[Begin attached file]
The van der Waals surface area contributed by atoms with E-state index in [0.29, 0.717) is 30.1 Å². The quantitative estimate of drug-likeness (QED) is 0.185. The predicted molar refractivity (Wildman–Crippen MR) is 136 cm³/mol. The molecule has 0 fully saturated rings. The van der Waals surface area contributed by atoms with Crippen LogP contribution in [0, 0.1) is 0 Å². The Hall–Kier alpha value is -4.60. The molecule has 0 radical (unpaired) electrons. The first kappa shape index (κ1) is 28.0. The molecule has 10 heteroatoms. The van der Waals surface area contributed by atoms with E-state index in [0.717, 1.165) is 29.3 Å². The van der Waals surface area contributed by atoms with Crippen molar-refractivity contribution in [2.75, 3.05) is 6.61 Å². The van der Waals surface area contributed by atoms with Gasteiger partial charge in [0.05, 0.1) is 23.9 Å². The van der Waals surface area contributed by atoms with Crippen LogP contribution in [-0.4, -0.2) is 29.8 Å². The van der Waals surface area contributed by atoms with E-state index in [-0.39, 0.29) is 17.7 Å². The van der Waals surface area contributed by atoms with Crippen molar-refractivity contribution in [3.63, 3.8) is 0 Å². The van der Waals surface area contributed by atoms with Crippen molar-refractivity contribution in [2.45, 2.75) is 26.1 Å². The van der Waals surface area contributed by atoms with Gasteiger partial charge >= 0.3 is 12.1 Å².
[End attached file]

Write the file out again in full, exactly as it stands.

The van der Waals surface area contributed by atoms with E-state index in [0.29, 0.717) is 30.1 Å². The quantitative estimate of drug-likeness (QED) is 0.185. The predicted molar refractivity (Wildman–Crippen MR) is 136 cm³/mol. The molecule has 0 fully saturated rings. The van der Waals surface area contributed by atoms with Crippen LogP contribution in [0, 0.1) is 0 Å². The Hall–Kier alpha value is -4.60. The molecule has 0 radical (unpaired) electrons. The first kappa shape index (κ1) is 28.0. The molecule has 10 heteroatoms. The van der Waals surface area contributed by atoms with E-state index in [0.717, 1.165) is 29.3 Å². The van der Waals surface area contributed by atoms with Crippen molar-refractivity contribution in [2.75, 3.05) is 6.61 Å². The van der Waals surface area contributed by atoms with Gasteiger partial charge in [0.05, 0.1) is 23.9 Å². The van der Waals surface area contributed by atoms with Crippen LogP contribution in [-0.4, -0.2) is 29.8 Å². The van der Waals surface area contributed by atoms with E-state index in [-0.39, 0.29) is 17.7 Å². The van der Waals surface area contributed by atoms with Crippen molar-refractivity contribution in [3.63, 3.8) is 0 Å². The van der Waals surface area contributed by atoms with Crippen molar-refractivity contribution in [2.45, 2.75) is 26.1 Å². The van der Waals surface area contributed by atoms with Gasteiger partial charge >= 0.3 is 12.1 Å².